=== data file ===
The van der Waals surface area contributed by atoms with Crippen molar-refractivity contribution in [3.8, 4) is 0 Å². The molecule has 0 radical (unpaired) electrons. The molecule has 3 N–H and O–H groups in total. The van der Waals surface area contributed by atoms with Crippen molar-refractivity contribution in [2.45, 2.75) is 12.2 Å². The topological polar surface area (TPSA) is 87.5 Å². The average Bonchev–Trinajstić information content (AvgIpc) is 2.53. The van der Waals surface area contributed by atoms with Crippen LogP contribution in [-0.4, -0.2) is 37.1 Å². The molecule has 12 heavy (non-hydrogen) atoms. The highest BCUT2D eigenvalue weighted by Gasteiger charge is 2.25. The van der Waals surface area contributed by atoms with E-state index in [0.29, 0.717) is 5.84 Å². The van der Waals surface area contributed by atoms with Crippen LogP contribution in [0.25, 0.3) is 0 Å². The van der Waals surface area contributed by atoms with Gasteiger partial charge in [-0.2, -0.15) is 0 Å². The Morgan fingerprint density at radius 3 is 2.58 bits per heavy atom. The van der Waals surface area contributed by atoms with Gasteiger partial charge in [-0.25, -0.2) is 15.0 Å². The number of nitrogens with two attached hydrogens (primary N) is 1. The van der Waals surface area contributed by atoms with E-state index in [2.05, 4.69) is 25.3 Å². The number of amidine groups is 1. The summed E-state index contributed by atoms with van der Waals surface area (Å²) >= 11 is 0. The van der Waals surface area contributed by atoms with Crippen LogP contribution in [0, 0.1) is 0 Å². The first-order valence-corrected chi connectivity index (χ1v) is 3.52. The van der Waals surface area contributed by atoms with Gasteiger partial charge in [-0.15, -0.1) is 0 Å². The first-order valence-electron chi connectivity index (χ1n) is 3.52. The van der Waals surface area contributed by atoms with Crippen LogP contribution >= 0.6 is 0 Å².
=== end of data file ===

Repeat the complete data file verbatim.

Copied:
The van der Waals surface area contributed by atoms with Crippen molar-refractivity contribution in [3.8, 4) is 0 Å². The molecule has 0 radical (unpaired) electrons. The molecule has 3 N–H and O–H groups in total. The van der Waals surface area contributed by atoms with Crippen molar-refractivity contribution in [2.45, 2.75) is 12.2 Å². The topological polar surface area (TPSA) is 87.5 Å². The average Bonchev–Trinajstić information content (AvgIpc) is 2.53. The van der Waals surface area contributed by atoms with Crippen LogP contribution in [-0.4, -0.2) is 37.1 Å². The molecule has 12 heavy (non-hydrogen) atoms. The highest BCUT2D eigenvalue weighted by Gasteiger charge is 2.25. The van der Waals surface area contributed by atoms with E-state index in [0.29, 0.717) is 5.84 Å². The van der Waals surface area contributed by atoms with Crippen LogP contribution in [0.25, 0.3) is 0 Å². The van der Waals surface area contributed by atoms with Gasteiger partial charge in [-0.2, -0.15) is 0 Å². The Morgan fingerprint density at radius 3 is 2.58 bits per heavy atom. The van der Waals surface area contributed by atoms with Gasteiger partial charge in [-0.25, -0.2) is 15.0 Å². The number of nitrogens with two attached hydrogens (primary N) is 1. The van der Waals surface area contributed by atoms with E-state index in [2.05, 4.69) is 25.3 Å². The number of amidine groups is 1. The summed E-state index contributed by atoms with van der Waals surface area (Å²) >= 11 is 0. The van der Waals surface area contributed by atoms with Crippen LogP contribution in [0, 0.1) is 0 Å². The first-order valence-corrected chi connectivity index (χ1v) is 3.52. The van der Waals surface area contributed by atoms with Gasteiger partial charge in [-0.15, -0.1) is 0 Å². The first-order valence-electron chi connectivity index (χ1n) is 3.52. The van der Waals surface area contributed by atoms with Crippen LogP contribution >= 0.6 is 0 Å².